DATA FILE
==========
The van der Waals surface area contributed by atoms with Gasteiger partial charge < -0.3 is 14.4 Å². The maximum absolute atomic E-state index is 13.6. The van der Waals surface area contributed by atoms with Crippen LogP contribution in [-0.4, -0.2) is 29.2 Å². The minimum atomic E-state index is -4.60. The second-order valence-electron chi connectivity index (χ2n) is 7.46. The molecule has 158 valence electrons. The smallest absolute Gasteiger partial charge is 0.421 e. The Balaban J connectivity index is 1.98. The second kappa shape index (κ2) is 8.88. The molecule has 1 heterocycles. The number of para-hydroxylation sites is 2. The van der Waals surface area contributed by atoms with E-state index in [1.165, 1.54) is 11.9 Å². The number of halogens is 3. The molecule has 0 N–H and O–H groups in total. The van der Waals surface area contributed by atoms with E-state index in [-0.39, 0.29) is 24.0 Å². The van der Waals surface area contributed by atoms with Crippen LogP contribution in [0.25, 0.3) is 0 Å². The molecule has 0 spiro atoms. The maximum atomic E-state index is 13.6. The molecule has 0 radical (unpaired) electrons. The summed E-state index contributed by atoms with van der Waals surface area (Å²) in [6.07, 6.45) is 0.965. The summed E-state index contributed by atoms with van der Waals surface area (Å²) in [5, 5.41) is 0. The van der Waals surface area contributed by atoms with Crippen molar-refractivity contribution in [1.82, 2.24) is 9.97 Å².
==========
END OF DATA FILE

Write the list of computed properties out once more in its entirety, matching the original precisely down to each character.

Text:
The van der Waals surface area contributed by atoms with Gasteiger partial charge < -0.3 is 14.4 Å². The maximum absolute atomic E-state index is 13.6. The van der Waals surface area contributed by atoms with Crippen LogP contribution in [-0.4, -0.2) is 29.2 Å². The minimum atomic E-state index is -4.60. The second-order valence-electron chi connectivity index (χ2n) is 7.46. The molecule has 158 valence electrons. The smallest absolute Gasteiger partial charge is 0.421 e. The Balaban J connectivity index is 1.98. The second kappa shape index (κ2) is 8.88. The molecule has 1 heterocycles. The number of para-hydroxylation sites is 2. The van der Waals surface area contributed by atoms with E-state index in [1.165, 1.54) is 11.9 Å². The number of halogens is 3. The molecule has 0 N–H and O–H groups in total. The van der Waals surface area contributed by atoms with E-state index in [-0.39, 0.29) is 24.0 Å². The van der Waals surface area contributed by atoms with Crippen LogP contribution in [0.25, 0.3) is 0 Å². The molecule has 0 spiro atoms. The maximum atomic E-state index is 13.6. The molecule has 0 radical (unpaired) electrons. The summed E-state index contributed by atoms with van der Waals surface area (Å²) in [6.07, 6.45) is 0.965. The summed E-state index contributed by atoms with van der Waals surface area (Å²) in [5, 5.41) is 0. The van der Waals surface area contributed by atoms with Crippen molar-refractivity contribution in [1.82, 2.24) is 9.97 Å².